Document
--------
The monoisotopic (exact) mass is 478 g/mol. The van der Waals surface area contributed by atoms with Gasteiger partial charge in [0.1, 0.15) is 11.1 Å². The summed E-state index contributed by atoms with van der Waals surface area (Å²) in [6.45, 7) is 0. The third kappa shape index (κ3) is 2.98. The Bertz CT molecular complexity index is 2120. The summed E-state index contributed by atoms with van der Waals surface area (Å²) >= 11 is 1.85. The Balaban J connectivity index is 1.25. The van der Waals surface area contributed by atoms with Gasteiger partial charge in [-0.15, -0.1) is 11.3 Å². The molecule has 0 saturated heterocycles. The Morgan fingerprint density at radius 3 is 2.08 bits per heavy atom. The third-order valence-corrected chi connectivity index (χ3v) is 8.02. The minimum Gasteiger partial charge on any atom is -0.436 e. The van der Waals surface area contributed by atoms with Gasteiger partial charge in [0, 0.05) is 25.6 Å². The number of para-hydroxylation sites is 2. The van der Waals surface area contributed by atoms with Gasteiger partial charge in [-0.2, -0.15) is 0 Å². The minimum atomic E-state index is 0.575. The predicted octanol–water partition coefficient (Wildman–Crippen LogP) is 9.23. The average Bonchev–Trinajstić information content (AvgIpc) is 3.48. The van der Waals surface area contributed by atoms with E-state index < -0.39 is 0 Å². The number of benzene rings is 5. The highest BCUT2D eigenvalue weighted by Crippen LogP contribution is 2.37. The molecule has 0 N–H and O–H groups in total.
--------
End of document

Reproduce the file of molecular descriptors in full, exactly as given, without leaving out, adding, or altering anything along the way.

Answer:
The monoisotopic (exact) mass is 478 g/mol. The van der Waals surface area contributed by atoms with Gasteiger partial charge in [0.1, 0.15) is 11.1 Å². The summed E-state index contributed by atoms with van der Waals surface area (Å²) in [6.45, 7) is 0. The third kappa shape index (κ3) is 2.98. The Bertz CT molecular complexity index is 2120. The summed E-state index contributed by atoms with van der Waals surface area (Å²) >= 11 is 1.85. The Balaban J connectivity index is 1.25. The van der Waals surface area contributed by atoms with Gasteiger partial charge in [-0.15, -0.1) is 11.3 Å². The molecule has 0 saturated heterocycles. The Morgan fingerprint density at radius 3 is 2.08 bits per heavy atom. The third-order valence-corrected chi connectivity index (χ3v) is 8.02. The minimum Gasteiger partial charge on any atom is -0.436 e. The van der Waals surface area contributed by atoms with Gasteiger partial charge in [0, 0.05) is 25.6 Å². The number of para-hydroxylation sites is 2. The van der Waals surface area contributed by atoms with Gasteiger partial charge in [-0.2, -0.15) is 0 Å². The minimum atomic E-state index is 0.575. The predicted octanol–water partition coefficient (Wildman–Crippen LogP) is 9.23. The average Bonchev–Trinajstić information content (AvgIpc) is 3.48. The van der Waals surface area contributed by atoms with E-state index < -0.39 is 0 Å². The number of benzene rings is 5. The highest BCUT2D eigenvalue weighted by Crippen LogP contribution is 2.37. The molecule has 0 N–H and O–H groups in total.